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End of London skyscraper boom

The architect of the Gherkin has declared that the 'age of bling' is over in the City, pronouncing the end of the London skyscraper boom.

world Updated: Apr 21, 2011 23:16 IST

The architect of the Gherkin has declared that the 'age of bling' is over in the City, pronouncing the end of the London skyscraper boom.

The recently finished Heron Tower, along with the Shard, the Cheesegrater and the Walkie Talkie, which are still under construction and are due to open by 2014, will be the last generation of iconic skyscrapers, he said, as property developers turn to more modest, less expensive schemes. The towers were all conceived before the financial crisis and some of them were nearly scrapped during the property downturn.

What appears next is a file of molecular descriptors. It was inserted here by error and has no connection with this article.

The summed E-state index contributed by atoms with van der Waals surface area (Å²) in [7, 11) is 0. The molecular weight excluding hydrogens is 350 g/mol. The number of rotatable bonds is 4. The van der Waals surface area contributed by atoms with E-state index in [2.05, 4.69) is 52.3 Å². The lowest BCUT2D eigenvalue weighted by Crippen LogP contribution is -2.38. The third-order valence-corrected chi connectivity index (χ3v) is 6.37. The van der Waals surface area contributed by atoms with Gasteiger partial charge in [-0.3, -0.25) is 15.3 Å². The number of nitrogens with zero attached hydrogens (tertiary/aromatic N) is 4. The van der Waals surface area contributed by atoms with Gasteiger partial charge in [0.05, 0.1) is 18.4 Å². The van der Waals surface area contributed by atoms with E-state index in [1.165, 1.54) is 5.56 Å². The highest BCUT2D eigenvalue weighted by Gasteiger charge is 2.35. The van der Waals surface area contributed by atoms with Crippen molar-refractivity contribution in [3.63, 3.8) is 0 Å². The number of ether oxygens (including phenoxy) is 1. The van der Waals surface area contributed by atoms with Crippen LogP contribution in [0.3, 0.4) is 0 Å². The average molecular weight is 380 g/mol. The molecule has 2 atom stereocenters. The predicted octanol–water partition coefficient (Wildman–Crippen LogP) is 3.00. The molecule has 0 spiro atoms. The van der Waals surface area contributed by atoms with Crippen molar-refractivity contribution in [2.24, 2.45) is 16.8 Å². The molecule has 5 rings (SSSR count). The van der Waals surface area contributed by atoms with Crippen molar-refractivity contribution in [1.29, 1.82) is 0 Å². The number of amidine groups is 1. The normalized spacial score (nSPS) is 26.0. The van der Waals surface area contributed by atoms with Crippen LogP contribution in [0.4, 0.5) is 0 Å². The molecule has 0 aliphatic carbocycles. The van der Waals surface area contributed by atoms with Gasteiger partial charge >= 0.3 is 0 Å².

"The age of bling is over," Ken Shuttleworth, the architect leading the team at Norman Foster's firm which designed the Gherkin, said.

He said the 40-storey tower, which opened in 2004, would never get off the ground today. "Money now drives everything, so if you can build something for half the price, you will." Tenants are demanding "austere and efficient" buildings that are more likely to be "ground-scrapers" than high-rises, he said.

Tall buildings cost more to build than low-rise structures with the same amount of space. At the same time, many tenants are reluctant to pay a premium for being in a tower as belt-tightening continues.